When Covid-19 hit the internet, everyone plugged in. Kids went to school on Zoom; adults followed suit at work. Desperate to escape from the virus that ravaged their lives, people binged Netflix and doomscrolled until they couldn’t take it anymore!
The internet is a vast, ever-expanding ocean of information. And the world needs more and more bandwidth to keep up with this fast-paced life we live in now– from streaming movies on Netflix to playing games online against friends halfway around the globe. Yet despite all these changes, there were no headlines of mass outages or server farms catching fire as demand for internet speeds went through the roof at 60 percent last May, according to an OECD report released in July 2018.
It can be hard to predict the future but assuming that our current trajectory is a pretty safe bet. The internet has had an unprecedented impact on how we communicate and share information with one another; in turn, it’s changed culture and society as well. Who knows what will happen?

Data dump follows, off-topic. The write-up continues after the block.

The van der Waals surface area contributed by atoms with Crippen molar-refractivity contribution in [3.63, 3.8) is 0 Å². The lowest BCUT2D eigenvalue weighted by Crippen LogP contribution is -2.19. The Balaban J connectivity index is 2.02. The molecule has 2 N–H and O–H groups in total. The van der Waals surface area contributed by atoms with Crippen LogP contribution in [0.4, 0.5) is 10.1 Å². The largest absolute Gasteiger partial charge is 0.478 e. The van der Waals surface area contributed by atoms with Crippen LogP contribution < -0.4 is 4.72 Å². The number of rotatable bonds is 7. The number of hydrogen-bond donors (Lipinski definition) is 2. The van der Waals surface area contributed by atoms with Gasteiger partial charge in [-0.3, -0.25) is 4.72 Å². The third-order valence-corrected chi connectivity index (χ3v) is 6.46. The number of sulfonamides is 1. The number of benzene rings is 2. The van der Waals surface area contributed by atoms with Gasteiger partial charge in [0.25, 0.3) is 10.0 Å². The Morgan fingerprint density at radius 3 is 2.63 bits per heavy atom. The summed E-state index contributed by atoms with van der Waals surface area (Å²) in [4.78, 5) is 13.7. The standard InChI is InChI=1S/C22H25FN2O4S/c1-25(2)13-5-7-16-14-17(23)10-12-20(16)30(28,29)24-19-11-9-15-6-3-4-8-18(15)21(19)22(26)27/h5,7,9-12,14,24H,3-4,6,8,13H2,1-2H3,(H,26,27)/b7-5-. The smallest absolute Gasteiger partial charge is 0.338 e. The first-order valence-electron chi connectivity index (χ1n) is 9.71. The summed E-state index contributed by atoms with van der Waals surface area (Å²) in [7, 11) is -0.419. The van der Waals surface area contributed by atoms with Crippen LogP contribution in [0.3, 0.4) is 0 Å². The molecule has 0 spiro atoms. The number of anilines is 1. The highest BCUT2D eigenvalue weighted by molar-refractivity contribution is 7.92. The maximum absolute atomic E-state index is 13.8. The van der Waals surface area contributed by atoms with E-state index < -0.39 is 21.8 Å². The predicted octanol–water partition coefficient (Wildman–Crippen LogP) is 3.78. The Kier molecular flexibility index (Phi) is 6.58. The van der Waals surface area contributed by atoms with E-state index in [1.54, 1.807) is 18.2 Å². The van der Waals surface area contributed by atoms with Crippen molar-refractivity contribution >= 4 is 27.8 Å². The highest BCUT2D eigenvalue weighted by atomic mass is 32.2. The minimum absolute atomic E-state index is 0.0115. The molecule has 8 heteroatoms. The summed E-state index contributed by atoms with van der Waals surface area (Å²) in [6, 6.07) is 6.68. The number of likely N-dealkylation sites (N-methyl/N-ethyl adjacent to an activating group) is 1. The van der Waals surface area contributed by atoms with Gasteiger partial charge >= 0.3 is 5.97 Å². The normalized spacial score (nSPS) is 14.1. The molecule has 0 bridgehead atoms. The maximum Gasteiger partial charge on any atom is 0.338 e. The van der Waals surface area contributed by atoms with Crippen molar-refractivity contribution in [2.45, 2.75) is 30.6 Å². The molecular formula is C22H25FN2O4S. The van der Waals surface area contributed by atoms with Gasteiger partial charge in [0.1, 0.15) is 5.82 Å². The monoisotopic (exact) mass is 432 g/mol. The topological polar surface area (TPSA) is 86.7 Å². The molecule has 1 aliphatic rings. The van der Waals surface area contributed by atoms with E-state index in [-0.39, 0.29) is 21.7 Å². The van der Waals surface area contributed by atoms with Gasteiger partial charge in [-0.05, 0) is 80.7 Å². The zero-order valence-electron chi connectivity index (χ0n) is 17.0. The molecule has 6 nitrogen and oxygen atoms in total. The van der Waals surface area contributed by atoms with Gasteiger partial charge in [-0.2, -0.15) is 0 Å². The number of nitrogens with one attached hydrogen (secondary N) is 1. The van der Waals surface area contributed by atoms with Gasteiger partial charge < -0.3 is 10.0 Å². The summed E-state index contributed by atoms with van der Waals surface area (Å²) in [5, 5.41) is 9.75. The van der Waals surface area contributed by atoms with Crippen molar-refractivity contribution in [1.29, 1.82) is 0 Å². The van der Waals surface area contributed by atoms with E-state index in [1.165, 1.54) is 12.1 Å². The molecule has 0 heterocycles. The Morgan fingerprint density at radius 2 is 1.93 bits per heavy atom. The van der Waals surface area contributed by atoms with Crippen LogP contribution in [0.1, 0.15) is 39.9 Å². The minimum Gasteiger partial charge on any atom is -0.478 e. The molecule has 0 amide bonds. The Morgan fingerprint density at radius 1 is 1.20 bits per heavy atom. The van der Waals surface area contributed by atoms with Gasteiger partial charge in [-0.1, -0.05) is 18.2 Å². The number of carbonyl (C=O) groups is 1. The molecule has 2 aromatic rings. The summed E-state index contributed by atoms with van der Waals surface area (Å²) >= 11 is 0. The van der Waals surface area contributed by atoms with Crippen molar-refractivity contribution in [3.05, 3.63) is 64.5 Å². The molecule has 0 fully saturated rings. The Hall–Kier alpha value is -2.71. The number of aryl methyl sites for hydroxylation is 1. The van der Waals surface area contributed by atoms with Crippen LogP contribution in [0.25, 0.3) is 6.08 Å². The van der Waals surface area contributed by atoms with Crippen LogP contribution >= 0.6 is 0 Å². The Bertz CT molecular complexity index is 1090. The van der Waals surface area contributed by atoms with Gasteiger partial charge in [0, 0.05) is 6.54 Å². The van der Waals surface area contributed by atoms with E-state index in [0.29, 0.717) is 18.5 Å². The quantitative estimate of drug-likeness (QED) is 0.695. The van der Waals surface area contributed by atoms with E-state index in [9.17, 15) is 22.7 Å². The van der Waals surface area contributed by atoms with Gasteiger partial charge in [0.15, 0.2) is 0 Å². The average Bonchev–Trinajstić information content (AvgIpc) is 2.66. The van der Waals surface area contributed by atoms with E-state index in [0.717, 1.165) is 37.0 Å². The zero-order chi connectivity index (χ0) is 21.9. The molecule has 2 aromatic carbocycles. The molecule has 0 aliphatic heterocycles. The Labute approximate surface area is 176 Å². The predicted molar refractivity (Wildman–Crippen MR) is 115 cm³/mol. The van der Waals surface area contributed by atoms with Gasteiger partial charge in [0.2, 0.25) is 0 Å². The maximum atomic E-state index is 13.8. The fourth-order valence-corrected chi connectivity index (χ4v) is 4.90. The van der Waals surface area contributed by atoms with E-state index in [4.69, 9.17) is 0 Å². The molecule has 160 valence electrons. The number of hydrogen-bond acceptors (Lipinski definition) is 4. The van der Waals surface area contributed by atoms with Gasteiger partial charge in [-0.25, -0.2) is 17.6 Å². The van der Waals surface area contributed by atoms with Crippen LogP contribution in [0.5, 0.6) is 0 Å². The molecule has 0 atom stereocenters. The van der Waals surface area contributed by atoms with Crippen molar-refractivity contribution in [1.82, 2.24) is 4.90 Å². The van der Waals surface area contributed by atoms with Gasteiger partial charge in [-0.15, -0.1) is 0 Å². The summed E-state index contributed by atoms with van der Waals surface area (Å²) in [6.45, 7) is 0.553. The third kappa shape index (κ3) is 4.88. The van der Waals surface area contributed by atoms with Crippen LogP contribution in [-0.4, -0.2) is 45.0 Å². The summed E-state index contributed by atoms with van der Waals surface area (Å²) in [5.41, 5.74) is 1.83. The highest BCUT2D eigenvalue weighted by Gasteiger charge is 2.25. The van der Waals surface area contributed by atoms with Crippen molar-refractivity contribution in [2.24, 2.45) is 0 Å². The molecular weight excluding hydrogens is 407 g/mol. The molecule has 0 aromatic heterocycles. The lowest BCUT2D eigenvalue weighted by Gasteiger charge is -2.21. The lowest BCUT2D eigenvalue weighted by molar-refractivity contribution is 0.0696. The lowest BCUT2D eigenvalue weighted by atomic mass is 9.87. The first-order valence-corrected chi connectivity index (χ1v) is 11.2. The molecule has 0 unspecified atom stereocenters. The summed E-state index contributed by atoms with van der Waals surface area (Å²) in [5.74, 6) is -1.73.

Last year, the University College London team set a record for internet speed at 178 terabits per second. Now, Japan’s NICT (National Institute of Information and Communications Technology) researchers have nearly doubled that mark with speeds of 319 terabits per second.
NICT has been able to build a long-distance transmission system around the 4 core optical fiber with standard cladding diameter, which allows for more bandwidth and information that does not deteriorate or slow over lab constructed distances as far as 3,001km.
The full form of TP/s stands for Terabytes Per Second where 1 TB=1000 GB meaning . One Gigabyte is equivalent to 1024 Megabytes. You could download more than 7,000 movies in a second if you were downloading at that speed of 319 terabits per second.
Keypoints with the latest advancements at NICT
- 319 Tb/s long-haul transmission of wideband (>120 nm) S, C and L-bands signal using 552 PDM-16QAM, wavelength-division multiplexed channels in a 4-core optical fiber
- Long-distance transmission over 3,001 km enabled by adoption of both erbium and thulium doped-fiber amplifiers and distributed Raman amplification
- Demonstration shows potential of SDM fibers with standard-cladding diameter and compatibility with existing cabling technologies for near-term adoption of high-throughput SDM fiber systems.
Full Press Release: https://www.nict.go.jp/en/press/2021/07/12-1.html#kiji8